A new Amnesty International report documents what is described as repression in Iran
The human rights advocacy group urges the international community to take action
"We are ordered to crush you," one interrogator told a detainee, according to the report
Things may get worse with elections around the corner, Amnesty says
While the world’s attention has been focused on tumult in the Arab world, Iran has cracked down with impunity on dissent and is feared to come down even harder as elections approach, Amnesty International said in a sweeping report.
The global human rights monitor documented “widespread and persistent human rights violations in Iran.”
“It is essential if further mass human rights violations are to be avoided that the international community act on behalf of the hundreds, if not thousands, of prisoners of conscience and political prisoners imprisoned after unfair trials in Iran,” Amnesty International said in the report.
Supreme Leader Ayatollah Ali Khameini celebrated the popular revolts in Tunisia, Egypt and Bahrain, saying that they reflected an “Islamic awakening” based on Iran’s 1979 revolution.
But since the 2009 election, the Islamic republic has repressed similar voices within its own borders, Amnesty International said.
“Since the 2009 crackdown, the authorities have steadily cranked up repression in law and practice, and tightened their grip on the media,” according to the Amnesty International report, which came out just hours after the United Nations Human Rights Council convened for its latest session in Geneva.
“In Iran today, you put yourself at risk if you do anything that might fall outside the increasingly narrow confines of what the authorities deem socially or politically acceptable,” said Ann Harrison, of Amnesty’s Middle East and North Africa program.
“Anything from setting up a social group on the Internet, forming or joining an NGO or expressing your opposition to the status quo can land you in prison,” she said.
Iran has defended its record before the United Nations Human Rights Council and charged that Western critics are politicizing the issue of human rights for their own gain.
Yet Amnesty International said Iran has deemed demonstrations, public debate and the formation of groups and associations a threat to “national security” punishable by long prison sentences or even death.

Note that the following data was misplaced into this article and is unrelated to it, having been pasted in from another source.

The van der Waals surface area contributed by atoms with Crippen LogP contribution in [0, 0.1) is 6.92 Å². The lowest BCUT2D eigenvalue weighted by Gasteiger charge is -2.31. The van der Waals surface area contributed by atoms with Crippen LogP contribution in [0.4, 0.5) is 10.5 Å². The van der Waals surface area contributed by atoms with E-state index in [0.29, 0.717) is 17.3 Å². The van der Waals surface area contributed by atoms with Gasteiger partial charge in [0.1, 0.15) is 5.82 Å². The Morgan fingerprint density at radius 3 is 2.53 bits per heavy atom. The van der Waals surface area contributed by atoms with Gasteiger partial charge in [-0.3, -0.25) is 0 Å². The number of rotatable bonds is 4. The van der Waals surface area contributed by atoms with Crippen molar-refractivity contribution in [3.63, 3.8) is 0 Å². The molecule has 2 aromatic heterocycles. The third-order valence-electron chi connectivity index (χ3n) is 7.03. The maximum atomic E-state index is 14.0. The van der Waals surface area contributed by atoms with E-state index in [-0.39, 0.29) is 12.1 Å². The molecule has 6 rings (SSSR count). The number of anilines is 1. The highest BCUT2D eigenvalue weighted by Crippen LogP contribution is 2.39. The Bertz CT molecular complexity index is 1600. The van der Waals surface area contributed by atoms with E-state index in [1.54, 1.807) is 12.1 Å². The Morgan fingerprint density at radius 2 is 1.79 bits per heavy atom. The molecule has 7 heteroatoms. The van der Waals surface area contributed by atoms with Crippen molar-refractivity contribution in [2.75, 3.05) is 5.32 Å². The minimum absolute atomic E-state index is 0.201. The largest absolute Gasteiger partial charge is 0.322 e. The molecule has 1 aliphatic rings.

“Lawyers have been jailed along with their clients. Foreign satellite television channels have been jammed. Newspapers have been banned,” the advocacy group said.
Mahdieh Mohammadi Gorgani, wife of detained journalist Ahmad Zeidabadi, describes in the report how an interrogator told her husband, “We are ordered to crush you. And if you do not cooperate, we can do anything we want with you. And if you do not write the interrogation papers, we will force you to eat them.”
Amnesty International said blogger Mehdi Khazali was this month sentenced to four and a half years in prison followed by 10 years in “internal exile,” plus sentenced to pay a fine on charges believed to include “spreading propaganda against the system,” “gathering and colluding against national security” and “insulting officials.”
Amnesty International called on the world to pressure Iran to amend laws that restrict rights of expression and assembly, as well as to allow for public debate before Iranians cast their votes in March.
It also called for an end to jail time for people who protest peacefully and independent investigations of alleged human rights violations.
The issue of human rights, said Amnesty International, can get lost as the international community scrutinizes Iran’s nuclear program.
“For Iranians facing this level of repression, it can be dispiriting that discussions about their country in diplomatic circles can seem to focus mainly on the nuclear program at the expense of human rights,” Harrison said.